ionice in FreeBSD?

Vincent Hoffman vince at
Tue Feb 9 11:18:39 UTC 2010

On 09/02/2010 05:44, jhell wrote:
> On Mon, 8 Feb 2010 23:37, mv@ wrote:
>> On 3/02/2010 10:52 PM, Jordi Espasa Clofent wrote:
>>> Some shell-scripts based on dd or rsync, for example. Even a daily
>>> antivirus (ClamAV) scanner means an extensive I/O.
>> Programs like Rsync do provide --bwlimit= which work great in slowing
>> it down to a desired level.
>> I can't help but think every program that can use too much IO should
>> have it's own IO/speed switch of some sort.
>> I can only hope that in general nix evolution that all programs that
>> can over use IO will offer a switch to slow it down like Rsync does.
>> Using a while ionice can be a useful feature it can also be said that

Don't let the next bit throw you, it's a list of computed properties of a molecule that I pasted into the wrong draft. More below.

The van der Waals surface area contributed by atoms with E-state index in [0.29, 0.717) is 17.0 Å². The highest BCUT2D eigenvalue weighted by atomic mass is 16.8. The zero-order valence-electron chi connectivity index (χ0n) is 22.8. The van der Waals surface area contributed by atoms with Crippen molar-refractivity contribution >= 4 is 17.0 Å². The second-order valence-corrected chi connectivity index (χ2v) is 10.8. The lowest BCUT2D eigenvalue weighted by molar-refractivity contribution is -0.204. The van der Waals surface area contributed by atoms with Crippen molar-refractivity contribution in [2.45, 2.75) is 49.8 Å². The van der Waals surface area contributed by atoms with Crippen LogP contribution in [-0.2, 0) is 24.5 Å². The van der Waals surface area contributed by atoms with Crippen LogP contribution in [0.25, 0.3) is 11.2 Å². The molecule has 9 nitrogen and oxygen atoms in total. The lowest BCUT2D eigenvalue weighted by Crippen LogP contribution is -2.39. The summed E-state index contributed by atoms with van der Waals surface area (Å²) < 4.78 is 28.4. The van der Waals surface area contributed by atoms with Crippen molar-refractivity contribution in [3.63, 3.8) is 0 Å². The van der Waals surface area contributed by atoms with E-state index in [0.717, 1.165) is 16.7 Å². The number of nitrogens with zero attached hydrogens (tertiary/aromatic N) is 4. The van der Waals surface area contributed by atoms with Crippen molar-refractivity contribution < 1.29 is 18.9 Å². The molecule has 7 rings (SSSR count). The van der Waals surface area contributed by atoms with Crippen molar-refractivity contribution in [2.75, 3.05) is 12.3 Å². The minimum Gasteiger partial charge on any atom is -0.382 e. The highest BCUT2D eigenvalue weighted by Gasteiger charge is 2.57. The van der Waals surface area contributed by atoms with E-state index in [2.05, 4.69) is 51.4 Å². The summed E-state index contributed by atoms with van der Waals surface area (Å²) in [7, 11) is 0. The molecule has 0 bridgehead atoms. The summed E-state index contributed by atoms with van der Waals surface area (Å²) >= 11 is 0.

>> there are too many instances where it's being used as a hack to deal
>> with a program that isn't offering all the functionality that it should.
>> Cheers,
>> Mike
> In this thread with due respect to the OP the following might be
> considered a fruitless hack but it works!.
> Piping a processes output to dd(1) if you have a choice is a pretty
> fair temporary solution if a program does not offer that capability.
> For instance, I don't know if you are familiar with dump(8) at all,
> but I use a -P or pipe from that process to dd(8) to slow down the
> traffic that it tries to write over the network for backup purposes
> and then also give dump(8) a different nice level so it plays along.
> So even if you can cat your output and then read it in from fd(4)
> using dd(8) you still have a chance at slowing things down a little or
> writing at smaller increments that wont impact your environment as hard.
Something like

Port:    throttle-1.2
Path:    /usr/ports/sysutils/throttle
Info:    A pipe bandwidth throttling utility
Maint:    ports at

Might work too.



> ;)

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